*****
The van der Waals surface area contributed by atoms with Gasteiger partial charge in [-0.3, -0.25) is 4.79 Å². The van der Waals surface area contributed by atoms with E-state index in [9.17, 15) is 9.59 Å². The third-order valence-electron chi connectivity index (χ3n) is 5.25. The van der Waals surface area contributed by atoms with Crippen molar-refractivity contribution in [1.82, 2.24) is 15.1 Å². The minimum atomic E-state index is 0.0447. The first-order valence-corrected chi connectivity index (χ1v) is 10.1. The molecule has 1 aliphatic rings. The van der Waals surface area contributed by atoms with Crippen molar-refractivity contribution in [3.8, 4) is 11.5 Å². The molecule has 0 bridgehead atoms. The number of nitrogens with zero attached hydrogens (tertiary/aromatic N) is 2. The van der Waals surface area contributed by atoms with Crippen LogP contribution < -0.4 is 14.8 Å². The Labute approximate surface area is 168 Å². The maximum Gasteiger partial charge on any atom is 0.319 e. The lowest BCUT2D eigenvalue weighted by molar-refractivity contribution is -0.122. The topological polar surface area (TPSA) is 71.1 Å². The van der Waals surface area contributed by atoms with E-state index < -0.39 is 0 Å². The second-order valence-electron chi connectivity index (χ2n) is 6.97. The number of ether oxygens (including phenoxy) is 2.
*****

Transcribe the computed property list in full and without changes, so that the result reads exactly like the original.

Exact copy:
The van der Waals surface area contributed by atoms with Gasteiger partial charge in [-0.3, -0.25) is 4.79 Å². The van der Waals surface area contributed by atoms with E-state index in [9.17, 15) is 9.59 Å². The third-order valence-electron chi connectivity index (χ3n) is 5.25. The van der Waals surface area contributed by atoms with Crippen molar-refractivity contribution in [1.82, 2.24) is 15.1 Å². The minimum atomic E-state index is 0.0447. The first-order valence-corrected chi connectivity index (χ1v) is 10.1. The molecule has 1 aliphatic rings. The van der Waals surface area contributed by atoms with Crippen molar-refractivity contribution in [3.8, 4) is 11.5 Å². The molecule has 0 bridgehead atoms. The number of nitrogens with zero attached hydrogens (tertiary/aromatic N) is 2. The van der Waals surface area contributed by atoms with Crippen LogP contribution < -0.4 is 14.8 Å². The Labute approximate surface area is 168 Å². The maximum Gasteiger partial charge on any atom is 0.319 e. The lowest BCUT2D eigenvalue weighted by molar-refractivity contribution is -0.122. The topological polar surface area (TPSA) is 71.1 Å². The van der Waals surface area contributed by atoms with E-state index < -0.39 is 0 Å². The second-order valence-electron chi connectivity index (χ2n) is 6.97. The number of ether oxygens (including phenoxy) is 2.